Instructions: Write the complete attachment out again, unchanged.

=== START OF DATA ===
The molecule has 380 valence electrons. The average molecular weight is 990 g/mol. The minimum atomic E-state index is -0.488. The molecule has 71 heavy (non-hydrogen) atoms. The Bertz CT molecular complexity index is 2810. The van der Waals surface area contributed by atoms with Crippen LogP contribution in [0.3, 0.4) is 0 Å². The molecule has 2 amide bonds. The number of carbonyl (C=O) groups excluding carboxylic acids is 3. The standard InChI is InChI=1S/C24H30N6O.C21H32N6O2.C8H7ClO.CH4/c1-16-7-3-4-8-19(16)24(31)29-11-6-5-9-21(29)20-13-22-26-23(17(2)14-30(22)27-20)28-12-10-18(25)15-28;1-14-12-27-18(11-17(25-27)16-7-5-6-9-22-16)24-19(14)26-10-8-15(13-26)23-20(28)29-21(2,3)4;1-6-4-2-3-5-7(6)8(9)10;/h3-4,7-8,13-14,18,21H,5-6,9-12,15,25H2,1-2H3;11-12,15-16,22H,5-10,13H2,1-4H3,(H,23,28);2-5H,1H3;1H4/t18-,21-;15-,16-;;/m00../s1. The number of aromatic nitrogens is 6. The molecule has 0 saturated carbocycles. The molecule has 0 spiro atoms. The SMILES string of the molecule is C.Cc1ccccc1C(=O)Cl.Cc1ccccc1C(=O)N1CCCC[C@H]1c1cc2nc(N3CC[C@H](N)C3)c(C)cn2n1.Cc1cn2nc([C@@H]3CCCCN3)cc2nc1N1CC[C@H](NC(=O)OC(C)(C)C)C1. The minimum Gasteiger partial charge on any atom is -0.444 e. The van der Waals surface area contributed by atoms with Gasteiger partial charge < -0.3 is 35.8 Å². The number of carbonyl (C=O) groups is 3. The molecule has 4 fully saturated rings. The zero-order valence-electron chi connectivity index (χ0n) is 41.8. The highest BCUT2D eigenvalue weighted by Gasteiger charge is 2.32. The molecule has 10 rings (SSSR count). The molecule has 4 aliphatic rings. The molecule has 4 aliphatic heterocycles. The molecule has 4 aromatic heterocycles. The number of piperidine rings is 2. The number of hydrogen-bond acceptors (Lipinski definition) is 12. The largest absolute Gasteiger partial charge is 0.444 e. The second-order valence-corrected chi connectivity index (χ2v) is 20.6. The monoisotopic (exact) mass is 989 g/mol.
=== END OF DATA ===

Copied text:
The molecule has 380 valence electrons. The average molecular weight is 990 g/mol. The minimum atomic E-state index is -0.488. The molecule has 71 heavy (non-hydrogen) atoms. The Bertz CT molecular complexity index is 2810. The van der Waals surface area contributed by atoms with Crippen LogP contribution in [0.3, 0.4) is 0 Å². The molecule has 2 amide bonds. The number of carbonyl (C=O) groups excluding carboxylic acids is 3. The standard InChI is InChI=1S/C24H30N6O.C21H32N6O2.C8H7ClO.CH4/c1-16-7-3-4-8-19(16)24(31)29-11-6-5-9-21(29)20-13-22-26-23(17(2)14-30(22)27-20)28-12-10-18(25)15-28;1-14-12-27-18(11-17(25-27)16-7-5-6-9-22-16)24-19(14)26-10-8-15(13-26)23-20(28)29-21(2,3)4;1-6-4-2-3-5-7(6)8(9)10;/h3-4,7-8,13-14,18,21H,5-6,9-12,15,25H2,1-2H3;11-12,15-16,22H,5-10,13H2,1-4H3,(H,23,28);2-5H,1H3;1H4/t18-,21-;15-,16-;;/m00../s1. The number of aromatic nitrogens is 6. The molecule has 0 saturated carbocycles. The molecule has 0 spiro atoms. The SMILES string of the molecule is C.Cc1ccccc1C(=O)Cl.Cc1ccccc1C(=O)N1CCCC[C@H]1c1cc2nc(N3CC[C@H](N)C3)c(C)cn2n1.Cc1cn2nc([C@@H]3CCCCN3)cc2nc1N1CC[C@H](NC(=O)OC(C)(C)C)C1. The minimum Gasteiger partial charge on any atom is -0.444 e. The van der Waals surface area contributed by atoms with Gasteiger partial charge < -0.3 is 35.8 Å². The number of carbonyl (C=O) groups is 3. The molecule has 4 fully saturated rings. The zero-order valence-electron chi connectivity index (χ0n) is 41.8. The highest BCUT2D eigenvalue weighted by Gasteiger charge is 2.32. The molecule has 10 rings (SSSR count). The molecule has 4 aliphatic rings. The molecule has 4 aliphatic heterocycles. The molecule has 4 aromatic heterocycles. The number of piperidine rings is 2. The number of hydrogen-bond acceptors (Lipinski definition) is 12. The largest absolute Gasteiger partial charge is 0.444 e. The second-order valence-corrected chi connectivity index (χ2v) is 20.6. The monoisotopic (exact) mass is 989 g/mol.